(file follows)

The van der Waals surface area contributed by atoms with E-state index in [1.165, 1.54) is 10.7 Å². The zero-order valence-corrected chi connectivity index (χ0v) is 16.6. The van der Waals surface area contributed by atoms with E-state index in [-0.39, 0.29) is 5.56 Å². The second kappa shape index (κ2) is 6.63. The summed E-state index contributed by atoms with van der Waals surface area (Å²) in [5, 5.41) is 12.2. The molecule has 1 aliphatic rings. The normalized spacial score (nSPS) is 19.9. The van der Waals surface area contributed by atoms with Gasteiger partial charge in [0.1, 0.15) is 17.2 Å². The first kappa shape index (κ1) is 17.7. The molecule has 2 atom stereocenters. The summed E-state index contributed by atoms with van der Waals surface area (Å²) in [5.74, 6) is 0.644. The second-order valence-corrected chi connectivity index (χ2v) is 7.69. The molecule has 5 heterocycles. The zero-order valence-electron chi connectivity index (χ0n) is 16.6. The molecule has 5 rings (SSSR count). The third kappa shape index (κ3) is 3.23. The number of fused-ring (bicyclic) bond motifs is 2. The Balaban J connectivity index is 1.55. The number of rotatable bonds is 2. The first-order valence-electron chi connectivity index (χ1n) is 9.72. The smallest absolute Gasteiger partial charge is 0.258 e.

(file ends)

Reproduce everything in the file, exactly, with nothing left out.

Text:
The van der Waals surface area contributed by atoms with E-state index in [1.165, 1.54) is 10.7 Å². The zero-order valence-corrected chi connectivity index (χ0v) is 16.6. The van der Waals surface area contributed by atoms with E-state index in [-0.39, 0.29) is 5.56 Å². The second kappa shape index (κ2) is 6.63. The summed E-state index contributed by atoms with van der Waals surface area (Å²) in [5, 5.41) is 12.2. The molecule has 1 aliphatic rings. The normalized spacial score (nSPS) is 19.9. The van der Waals surface area contributed by atoms with Gasteiger partial charge in [0.1, 0.15) is 17.2 Å². The first kappa shape index (κ1) is 17.7. The molecule has 2 atom stereocenters. The summed E-state index contributed by atoms with van der Waals surface area (Å²) in [5.74, 6) is 0.644. The second-order valence-corrected chi connectivity index (χ2v) is 7.69. The molecule has 5 heterocycles. The zero-order valence-electron chi connectivity index (χ0n) is 16.6. The molecule has 5 rings (SSSR count). The third kappa shape index (κ3) is 3.23. The number of fused-ring (bicyclic) bond motifs is 2. The Balaban J connectivity index is 1.55. The number of rotatable bonds is 2. The first-order valence-electron chi connectivity index (χ1n) is 9.72. The smallest absolute Gasteiger partial charge is 0.258 e.